By Caroline Walsh, Director of Solent Business School at Solent University, Southampton
We are all aware of the recent surge in businesses and organisations relying on new and more varied platforms to continue to communicate, both internally and externally, of late.
Solent University, Southampton itself has utilised tactics such as virtual events, and social media group pages and takeovers to support with students’ learning and development remotely. Whilst other businesses that I have worked with, such as Norfolk Painting School Live, have adapted their business models to embrace new technologies and remain accessible to customers when face-to-face interactions haven’t been possible.
But, as restrictions continue to lift and places reopen, is this new way of communicating sustainable?
The right balance
Unlike last year, when everyone was online at home or in the office, we no longer know where each other are. We’re not always at home or in the office or even all online anymore – there are in between places and hybrid states. This poses a challenge for businesses to consider how they can include everyone when some people are online and some people are in person.
People have also missed the opportunity to mentor and coach and be alongside somebody – not forgetting the social and creative aspects of being together. One solution is to continue to invest in technology, so the people who are not in the room don’t feel like an afterthought. However, there is a balance for businesses to strike here as, whilst technology can provide a more cost-effective way of communicating and running events, it isn’t resource free. It takes time as well as money and contributes to carbon emissions.
Over the last few years, there has been overcommunication too. Will businesses be able to keep up with this in the new normal and will staff and customers even want this? As people are starting to get more actively out there and travelling, they are consequently less available to read and respond. So, we will need to dial this down because that immediacy of response we were able to give each other when we were always at the end of the line either at home or at work is not realistic moving forward.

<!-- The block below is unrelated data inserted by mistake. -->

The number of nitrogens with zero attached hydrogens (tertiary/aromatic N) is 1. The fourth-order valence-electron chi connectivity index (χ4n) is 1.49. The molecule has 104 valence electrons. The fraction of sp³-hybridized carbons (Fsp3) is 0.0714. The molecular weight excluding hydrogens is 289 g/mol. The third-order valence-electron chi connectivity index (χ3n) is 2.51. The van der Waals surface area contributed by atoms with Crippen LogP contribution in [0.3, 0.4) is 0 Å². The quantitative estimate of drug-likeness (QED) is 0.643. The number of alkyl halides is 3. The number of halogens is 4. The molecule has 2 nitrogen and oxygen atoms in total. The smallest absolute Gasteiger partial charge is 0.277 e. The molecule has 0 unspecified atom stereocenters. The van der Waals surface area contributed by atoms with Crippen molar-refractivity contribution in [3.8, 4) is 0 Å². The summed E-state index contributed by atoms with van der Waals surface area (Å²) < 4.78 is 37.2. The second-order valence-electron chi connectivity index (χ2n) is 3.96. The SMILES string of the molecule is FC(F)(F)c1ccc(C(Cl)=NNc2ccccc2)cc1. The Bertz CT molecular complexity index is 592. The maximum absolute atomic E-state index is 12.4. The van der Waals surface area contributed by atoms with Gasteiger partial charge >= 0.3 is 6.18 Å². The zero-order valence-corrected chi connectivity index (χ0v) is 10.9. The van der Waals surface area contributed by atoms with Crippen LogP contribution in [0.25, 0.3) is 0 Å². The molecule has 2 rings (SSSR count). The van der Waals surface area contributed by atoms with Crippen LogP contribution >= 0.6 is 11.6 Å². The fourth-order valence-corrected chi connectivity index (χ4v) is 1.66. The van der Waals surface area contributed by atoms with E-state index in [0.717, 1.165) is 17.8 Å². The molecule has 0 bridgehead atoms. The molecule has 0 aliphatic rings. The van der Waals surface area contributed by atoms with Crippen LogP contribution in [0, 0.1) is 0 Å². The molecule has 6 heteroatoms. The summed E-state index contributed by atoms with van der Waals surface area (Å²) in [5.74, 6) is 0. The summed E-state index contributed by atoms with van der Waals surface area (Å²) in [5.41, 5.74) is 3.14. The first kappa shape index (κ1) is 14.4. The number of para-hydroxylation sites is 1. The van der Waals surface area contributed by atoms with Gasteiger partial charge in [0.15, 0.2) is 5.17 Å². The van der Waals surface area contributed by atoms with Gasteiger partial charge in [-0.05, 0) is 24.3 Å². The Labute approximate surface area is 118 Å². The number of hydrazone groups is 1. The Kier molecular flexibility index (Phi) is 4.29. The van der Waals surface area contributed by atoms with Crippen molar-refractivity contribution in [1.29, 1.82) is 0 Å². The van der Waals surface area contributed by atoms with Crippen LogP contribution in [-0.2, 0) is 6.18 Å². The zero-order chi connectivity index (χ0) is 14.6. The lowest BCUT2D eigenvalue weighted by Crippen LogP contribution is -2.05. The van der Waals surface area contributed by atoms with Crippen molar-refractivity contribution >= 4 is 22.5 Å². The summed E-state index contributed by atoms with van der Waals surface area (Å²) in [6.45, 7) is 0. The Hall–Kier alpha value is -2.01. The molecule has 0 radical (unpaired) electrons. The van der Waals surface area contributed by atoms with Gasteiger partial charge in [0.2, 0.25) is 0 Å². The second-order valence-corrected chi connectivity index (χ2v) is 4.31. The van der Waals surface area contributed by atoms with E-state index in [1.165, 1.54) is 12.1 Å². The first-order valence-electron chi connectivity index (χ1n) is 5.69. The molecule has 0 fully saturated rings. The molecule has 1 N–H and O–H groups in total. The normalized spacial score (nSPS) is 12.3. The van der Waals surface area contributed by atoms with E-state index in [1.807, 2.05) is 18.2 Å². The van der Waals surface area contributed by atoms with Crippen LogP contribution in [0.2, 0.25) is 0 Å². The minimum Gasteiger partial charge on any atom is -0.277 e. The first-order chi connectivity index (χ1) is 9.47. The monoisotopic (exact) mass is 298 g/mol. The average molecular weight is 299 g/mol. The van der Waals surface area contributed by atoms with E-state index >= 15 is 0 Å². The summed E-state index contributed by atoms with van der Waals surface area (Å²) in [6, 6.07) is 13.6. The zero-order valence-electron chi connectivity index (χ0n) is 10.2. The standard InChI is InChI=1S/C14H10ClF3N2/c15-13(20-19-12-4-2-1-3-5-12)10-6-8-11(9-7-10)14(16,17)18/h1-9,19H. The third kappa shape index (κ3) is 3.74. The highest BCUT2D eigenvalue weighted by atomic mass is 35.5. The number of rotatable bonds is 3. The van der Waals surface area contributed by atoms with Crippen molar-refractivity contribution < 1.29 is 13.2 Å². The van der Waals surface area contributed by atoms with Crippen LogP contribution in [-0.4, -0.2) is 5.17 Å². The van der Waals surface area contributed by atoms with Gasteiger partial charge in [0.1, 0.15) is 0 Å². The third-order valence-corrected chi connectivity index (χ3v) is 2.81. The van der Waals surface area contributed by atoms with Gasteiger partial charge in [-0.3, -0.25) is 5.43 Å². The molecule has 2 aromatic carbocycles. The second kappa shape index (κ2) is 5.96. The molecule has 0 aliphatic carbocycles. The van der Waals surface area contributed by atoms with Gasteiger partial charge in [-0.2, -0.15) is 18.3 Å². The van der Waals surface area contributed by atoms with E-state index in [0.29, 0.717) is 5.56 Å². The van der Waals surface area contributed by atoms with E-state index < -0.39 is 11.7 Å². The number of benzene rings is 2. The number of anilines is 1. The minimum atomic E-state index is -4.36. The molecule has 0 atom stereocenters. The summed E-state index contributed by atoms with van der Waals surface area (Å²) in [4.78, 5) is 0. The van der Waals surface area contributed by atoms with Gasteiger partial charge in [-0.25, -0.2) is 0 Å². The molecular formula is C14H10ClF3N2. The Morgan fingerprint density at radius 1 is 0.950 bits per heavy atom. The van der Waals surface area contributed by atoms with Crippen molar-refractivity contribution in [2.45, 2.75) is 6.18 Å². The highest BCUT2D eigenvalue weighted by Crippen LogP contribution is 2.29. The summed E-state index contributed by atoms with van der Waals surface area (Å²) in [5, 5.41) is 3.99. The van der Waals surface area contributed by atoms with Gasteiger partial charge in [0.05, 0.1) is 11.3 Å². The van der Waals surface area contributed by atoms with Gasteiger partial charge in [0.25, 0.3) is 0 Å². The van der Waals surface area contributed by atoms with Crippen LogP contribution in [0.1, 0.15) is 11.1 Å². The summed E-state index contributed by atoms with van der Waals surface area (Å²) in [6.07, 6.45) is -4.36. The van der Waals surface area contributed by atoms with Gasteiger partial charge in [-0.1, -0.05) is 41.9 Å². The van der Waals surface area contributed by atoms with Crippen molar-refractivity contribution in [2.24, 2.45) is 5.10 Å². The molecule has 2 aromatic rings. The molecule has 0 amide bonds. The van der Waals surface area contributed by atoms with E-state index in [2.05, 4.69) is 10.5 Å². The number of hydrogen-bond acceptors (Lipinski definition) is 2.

A hybrid approach
I anticipate that businesses will find exciting blended and hybrid ways forward, using technology and AI to improve efficiency and drive results, alongside in-person interactions where it adds benefit. However, communications strategies continue to evolve in the ‘new normal’ and successful communication should be an exchange.
A successful strategy depends on the intentions of communication and the outcomes. Did your communication give you the result(s) you wanted? It’s always important to understand who you are communicating with. With our students at Solent University Southampton, for example, we need to understand where they’re at in their learning journey in order to communicate in a way that speaks to their needs, likes and pain points.
You also always have to be looking and thinking about where you can reach new people, how you can reach new people and how you stay relevant. How you and your key stakeholders communicate and exchange between each other and with you, in meaningful ways online and offline will continue to develop. It will vary depending on your business, your brand, your customers and all the parties involved.
Communication is a mutual practice and process. We need to listen and observe as much as we talk and act, whatever the medium channel or platform. I, for one, am looking forward to new ways of engaging and also to the simple joy of being together again – no words necessary!
About the author:
Caroline is a marketing and management consultant, and Director of Solent Business School at Solent University, Southampton. She plays a crucial role in developing the University’s business curriculum and fostering close relationships between sectors across the Central South and South East Region.